Ethical Approval

The protocol, informed consent documents, and patient information sheets have been reviewed and approved by The Gambia Government/MRC Joint Ethics Committee (ref number: 1593) and the London School of Hygiene and Tropical Medicine Ethics Committee (ref number: 15823).

The MDA campaigns were carried out from August to October 2018 for the first year and from July to September 2019 for the second year. Statistical analysis will commence once the database is completed, cleaned, and locked.

Principal Findings

IVM is a promising tool to complement the current effort to interrupt malaria transmission. It targets malaria vectors regardless of biting behavior (it kills exophagic and exophilic mosquitoes, including early biting vectors) and reduces vectorial capacity [15,33]. Research has shown that IVM is a potentially valuable addition to the existing tools to decrease malaria transmission [15,16,18,33,34]. Modeling showed that three monthly rounds of MDA with IVM at 300 μg/kg/day daily for three days with 70% coverage would reduce clinical incidence by 70% and prevalence by 34% in a highly seasonal moderate transmission setting [15]. The magnitude of the impact is predicted to be higher for MDA of IVM plus DP, resulting in a reduction of clinical incidence by 75% and prevalence by 64% [15]. Nevertheless, this trial compares MDA of IVM plus DP to standard malaria control interventions and cannot distinguish the IVM effect from the DP effect. The proposed trial will evaluate the impact of MDA with IVM plus DP.

Cluster randomized trials are the gold standard design to assess the community-level effect of an intervention [22]. Key considerations for the design are cluster size, spatial separation, and movement of individuals between intervention and control clusters [35,36]. Individual movement could lead to contamination or spillover, which would affect the interpretation of the intervention’s efficacy [35]. We have defined a buffer zone around intervention clusters to reduce the spillover effect and ensure that intervention and control clusters are spatially well separated. The intervention (MDA with IVM plus DP) was carried out in intervention clusters and buffer zones to minimize contamination of the intervention villages. The entomological endpoint was one of the trial’s primary objectives, and buffer zones were created to minimize contamination of intervention villages by vectors from control villages.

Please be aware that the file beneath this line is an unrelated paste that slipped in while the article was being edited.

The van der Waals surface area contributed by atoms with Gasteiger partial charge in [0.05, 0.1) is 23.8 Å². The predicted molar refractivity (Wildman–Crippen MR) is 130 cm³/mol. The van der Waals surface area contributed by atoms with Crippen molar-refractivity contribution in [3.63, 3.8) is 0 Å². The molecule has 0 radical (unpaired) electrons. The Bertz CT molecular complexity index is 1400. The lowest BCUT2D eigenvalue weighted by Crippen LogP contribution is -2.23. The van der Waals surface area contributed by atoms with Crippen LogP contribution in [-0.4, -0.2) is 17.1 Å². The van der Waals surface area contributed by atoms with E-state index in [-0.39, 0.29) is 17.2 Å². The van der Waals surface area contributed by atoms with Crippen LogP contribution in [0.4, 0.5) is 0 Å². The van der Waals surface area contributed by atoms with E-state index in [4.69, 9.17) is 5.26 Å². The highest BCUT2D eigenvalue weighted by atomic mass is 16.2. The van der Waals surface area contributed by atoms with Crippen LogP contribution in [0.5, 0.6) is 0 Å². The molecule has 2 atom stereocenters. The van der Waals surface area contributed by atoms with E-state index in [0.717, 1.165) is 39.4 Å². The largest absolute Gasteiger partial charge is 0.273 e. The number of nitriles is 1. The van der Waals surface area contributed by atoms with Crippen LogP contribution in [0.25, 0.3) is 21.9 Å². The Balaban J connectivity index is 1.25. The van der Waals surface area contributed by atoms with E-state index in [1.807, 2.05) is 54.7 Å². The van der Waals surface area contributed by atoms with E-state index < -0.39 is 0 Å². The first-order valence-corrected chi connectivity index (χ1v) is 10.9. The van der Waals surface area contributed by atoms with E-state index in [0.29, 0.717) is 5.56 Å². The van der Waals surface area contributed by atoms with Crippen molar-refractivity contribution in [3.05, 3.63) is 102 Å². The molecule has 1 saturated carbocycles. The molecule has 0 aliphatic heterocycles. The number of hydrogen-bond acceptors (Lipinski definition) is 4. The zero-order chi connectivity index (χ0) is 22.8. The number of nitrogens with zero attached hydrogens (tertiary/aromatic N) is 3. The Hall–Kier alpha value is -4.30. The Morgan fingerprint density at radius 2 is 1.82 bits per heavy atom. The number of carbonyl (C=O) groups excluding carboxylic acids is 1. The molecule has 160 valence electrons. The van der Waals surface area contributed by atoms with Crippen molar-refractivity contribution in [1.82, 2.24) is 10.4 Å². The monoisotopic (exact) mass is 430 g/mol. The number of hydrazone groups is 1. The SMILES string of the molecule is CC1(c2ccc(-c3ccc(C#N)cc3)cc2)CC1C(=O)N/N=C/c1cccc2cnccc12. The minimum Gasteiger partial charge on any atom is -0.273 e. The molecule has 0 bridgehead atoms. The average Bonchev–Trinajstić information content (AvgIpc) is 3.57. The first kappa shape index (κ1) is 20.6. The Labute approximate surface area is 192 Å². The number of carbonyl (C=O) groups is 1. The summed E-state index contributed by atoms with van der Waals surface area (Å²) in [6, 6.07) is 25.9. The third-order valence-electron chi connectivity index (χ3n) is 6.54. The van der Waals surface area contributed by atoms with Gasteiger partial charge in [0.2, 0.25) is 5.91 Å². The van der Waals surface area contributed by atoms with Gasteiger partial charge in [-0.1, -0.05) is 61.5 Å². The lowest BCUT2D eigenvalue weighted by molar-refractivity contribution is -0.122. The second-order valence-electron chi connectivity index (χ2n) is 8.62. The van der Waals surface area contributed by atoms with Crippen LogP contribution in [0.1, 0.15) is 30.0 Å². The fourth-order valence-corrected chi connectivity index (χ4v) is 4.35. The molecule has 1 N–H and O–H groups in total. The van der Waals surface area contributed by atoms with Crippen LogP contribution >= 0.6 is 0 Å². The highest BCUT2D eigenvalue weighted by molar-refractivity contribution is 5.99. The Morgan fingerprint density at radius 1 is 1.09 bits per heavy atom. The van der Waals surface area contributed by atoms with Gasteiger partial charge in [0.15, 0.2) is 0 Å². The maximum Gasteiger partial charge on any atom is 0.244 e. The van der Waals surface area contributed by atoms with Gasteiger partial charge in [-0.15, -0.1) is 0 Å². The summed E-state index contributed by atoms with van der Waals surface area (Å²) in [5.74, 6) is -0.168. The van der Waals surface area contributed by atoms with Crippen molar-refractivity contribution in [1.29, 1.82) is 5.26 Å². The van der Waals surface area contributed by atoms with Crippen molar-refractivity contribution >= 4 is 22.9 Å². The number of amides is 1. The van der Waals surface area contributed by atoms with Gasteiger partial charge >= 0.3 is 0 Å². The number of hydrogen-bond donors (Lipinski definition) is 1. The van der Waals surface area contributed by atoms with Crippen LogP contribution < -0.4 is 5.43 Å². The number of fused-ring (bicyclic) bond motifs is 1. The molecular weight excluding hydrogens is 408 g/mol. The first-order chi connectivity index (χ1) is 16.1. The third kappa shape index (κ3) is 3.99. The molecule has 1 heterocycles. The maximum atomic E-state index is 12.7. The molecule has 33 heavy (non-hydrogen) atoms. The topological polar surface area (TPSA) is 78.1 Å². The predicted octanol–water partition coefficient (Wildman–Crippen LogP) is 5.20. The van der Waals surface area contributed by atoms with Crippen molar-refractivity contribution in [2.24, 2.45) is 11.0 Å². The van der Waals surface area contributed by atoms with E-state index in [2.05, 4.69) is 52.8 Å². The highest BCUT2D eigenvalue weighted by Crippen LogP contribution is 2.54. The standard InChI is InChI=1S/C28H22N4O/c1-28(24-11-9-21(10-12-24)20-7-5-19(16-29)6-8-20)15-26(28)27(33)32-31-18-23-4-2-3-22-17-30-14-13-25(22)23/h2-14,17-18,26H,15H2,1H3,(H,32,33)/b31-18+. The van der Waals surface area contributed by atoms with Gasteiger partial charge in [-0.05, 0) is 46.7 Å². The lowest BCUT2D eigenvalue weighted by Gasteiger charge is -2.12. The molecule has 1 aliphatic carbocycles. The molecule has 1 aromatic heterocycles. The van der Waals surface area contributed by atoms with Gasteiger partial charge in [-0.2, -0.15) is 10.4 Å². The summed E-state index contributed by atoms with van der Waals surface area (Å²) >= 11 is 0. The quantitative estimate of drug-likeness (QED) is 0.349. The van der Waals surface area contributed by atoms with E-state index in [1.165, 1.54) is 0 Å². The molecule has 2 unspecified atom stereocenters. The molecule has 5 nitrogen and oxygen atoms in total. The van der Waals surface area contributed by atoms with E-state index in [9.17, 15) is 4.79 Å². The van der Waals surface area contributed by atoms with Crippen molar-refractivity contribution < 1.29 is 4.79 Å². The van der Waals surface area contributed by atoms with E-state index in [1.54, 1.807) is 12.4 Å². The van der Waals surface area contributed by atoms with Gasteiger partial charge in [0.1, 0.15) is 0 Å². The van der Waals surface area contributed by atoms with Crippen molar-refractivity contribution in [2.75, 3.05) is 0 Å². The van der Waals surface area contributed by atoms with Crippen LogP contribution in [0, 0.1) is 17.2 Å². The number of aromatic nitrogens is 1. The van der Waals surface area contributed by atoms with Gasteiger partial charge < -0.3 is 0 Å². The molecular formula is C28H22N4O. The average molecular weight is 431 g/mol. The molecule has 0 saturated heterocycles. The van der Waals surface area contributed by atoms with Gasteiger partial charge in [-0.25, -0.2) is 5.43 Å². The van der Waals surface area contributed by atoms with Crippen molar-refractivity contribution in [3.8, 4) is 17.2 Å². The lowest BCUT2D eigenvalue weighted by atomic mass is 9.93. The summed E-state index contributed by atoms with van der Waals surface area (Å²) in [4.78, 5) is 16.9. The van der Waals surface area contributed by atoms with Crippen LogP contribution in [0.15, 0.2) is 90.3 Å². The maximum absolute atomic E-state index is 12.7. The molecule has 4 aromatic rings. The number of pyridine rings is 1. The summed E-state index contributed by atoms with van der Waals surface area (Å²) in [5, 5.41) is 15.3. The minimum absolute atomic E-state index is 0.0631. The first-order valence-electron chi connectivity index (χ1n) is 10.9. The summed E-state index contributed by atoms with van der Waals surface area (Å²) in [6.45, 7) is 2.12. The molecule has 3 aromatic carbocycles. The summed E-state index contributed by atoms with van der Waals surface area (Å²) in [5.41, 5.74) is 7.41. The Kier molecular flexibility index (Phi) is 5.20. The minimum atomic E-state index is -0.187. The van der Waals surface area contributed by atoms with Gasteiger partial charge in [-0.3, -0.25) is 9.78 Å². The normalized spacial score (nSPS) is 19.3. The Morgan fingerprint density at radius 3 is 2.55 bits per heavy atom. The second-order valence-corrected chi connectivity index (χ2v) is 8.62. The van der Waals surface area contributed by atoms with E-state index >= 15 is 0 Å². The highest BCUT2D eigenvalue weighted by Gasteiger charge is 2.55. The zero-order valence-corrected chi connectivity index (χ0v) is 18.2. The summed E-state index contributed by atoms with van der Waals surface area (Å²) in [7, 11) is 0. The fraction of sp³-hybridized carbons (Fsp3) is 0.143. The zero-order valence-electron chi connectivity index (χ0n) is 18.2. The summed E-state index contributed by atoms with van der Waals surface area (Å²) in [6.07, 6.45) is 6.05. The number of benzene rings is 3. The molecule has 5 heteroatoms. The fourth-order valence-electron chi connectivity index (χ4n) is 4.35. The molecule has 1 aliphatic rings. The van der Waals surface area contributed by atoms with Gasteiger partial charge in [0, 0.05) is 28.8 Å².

Measuring and detecting changes in malaria transmission requires appropriate metrics to assess the community-wide impact of an intervention [37]. Several metrics measuring different facets of malaria transmission have been proposed, including entomological inoculation rate, slide positivity rate, parasite prevalence, disease incidence, sporozoite rate, vectorial capacity, and serological markers of mosquito and malaria exposure [37-39]. All these metrics have intrinsic limitations to their precision and accuracy [38]. Nevertheless, parasite prevalence is a suitable direct estimate of malaria infection in low transmission settings [37,38].

Parasite prevalence, the metric designed to measure the proportion of individuals found with parasites in their blood, varies by the methods used [37], including microscopy, RDT, and PCR [37,39]. Microscopy and RDTs may miss infections of low parasite density that represent a large proportion of infections in a low-transmission setting. Parasite prevalence at the peak of the transmission season and determined by PCR can provide an accurate estimate of the community’s parasite reservoir and the effect of the intervention [38,40]. This trial’s primary endpoint is parasite prevalence by PCR in all age groups through a community-based random sampling survey at the peak of the transmission season.